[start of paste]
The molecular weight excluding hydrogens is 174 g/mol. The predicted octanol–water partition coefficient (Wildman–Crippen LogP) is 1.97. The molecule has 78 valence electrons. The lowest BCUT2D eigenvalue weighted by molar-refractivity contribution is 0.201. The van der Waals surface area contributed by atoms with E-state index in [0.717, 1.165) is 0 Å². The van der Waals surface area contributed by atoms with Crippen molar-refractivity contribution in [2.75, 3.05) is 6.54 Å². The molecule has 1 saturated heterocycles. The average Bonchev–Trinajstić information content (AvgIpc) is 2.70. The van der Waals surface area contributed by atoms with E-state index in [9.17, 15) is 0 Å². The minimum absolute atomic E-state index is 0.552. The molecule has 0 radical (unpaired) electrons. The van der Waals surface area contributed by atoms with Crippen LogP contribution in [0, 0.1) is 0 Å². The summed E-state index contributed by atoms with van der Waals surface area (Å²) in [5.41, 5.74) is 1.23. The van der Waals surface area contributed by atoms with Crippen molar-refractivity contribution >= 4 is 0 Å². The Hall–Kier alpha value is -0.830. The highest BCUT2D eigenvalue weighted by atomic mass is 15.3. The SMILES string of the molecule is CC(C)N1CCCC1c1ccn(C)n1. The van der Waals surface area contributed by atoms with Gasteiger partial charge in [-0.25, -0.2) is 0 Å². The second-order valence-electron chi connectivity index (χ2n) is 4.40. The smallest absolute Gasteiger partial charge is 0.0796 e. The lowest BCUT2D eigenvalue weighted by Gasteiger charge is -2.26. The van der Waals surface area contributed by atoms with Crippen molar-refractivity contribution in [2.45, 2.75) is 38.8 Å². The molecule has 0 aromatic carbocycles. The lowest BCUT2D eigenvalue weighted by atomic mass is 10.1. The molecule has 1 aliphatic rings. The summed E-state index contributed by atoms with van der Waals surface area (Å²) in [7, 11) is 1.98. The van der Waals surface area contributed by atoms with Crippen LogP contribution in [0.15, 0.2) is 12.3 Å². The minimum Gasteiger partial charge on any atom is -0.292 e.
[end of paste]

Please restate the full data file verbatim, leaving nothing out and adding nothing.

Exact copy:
The molecular weight excluding hydrogens is 174 g/mol. The predicted octanol–water partition coefficient (Wildman–Crippen LogP) is 1.97. The molecule has 78 valence electrons. The lowest BCUT2D eigenvalue weighted by molar-refractivity contribution is 0.201. The van der Waals surface area contributed by atoms with E-state index in [0.717, 1.165) is 0 Å². The van der Waals surface area contributed by atoms with Crippen molar-refractivity contribution in [2.75, 3.05) is 6.54 Å². The molecule has 1 saturated heterocycles. The average Bonchev–Trinajstić information content (AvgIpc) is 2.70. The van der Waals surface area contributed by atoms with E-state index in [9.17, 15) is 0 Å². The minimum absolute atomic E-state index is 0.552. The molecule has 0 radical (unpaired) electrons. The van der Waals surface area contributed by atoms with Crippen LogP contribution in [0, 0.1) is 0 Å². The summed E-state index contributed by atoms with van der Waals surface area (Å²) in [5.41, 5.74) is 1.23. The van der Waals surface area contributed by atoms with Crippen molar-refractivity contribution >= 4 is 0 Å². The Hall–Kier alpha value is -0.830. The highest BCUT2D eigenvalue weighted by atomic mass is 15.3. The SMILES string of the molecule is CC(C)N1CCCC1c1ccn(C)n1. The van der Waals surface area contributed by atoms with Gasteiger partial charge in [-0.25, -0.2) is 0 Å². The second-order valence-electron chi connectivity index (χ2n) is 4.40. The smallest absolute Gasteiger partial charge is 0.0796 e. The lowest BCUT2D eigenvalue weighted by Gasteiger charge is -2.26. The van der Waals surface area contributed by atoms with Crippen molar-refractivity contribution in [2.45, 2.75) is 38.8 Å². The molecule has 0 aromatic carbocycles. The lowest BCUT2D eigenvalue weighted by atomic mass is 10.1. The molecule has 1 aliphatic rings. The summed E-state index contributed by atoms with van der Waals surface area (Å²) in [7, 11) is 1.98. The van der Waals surface area contributed by atoms with Crippen LogP contribution in [0.15, 0.2) is 12.3 Å². The minimum Gasteiger partial charge on any atom is -0.292 e.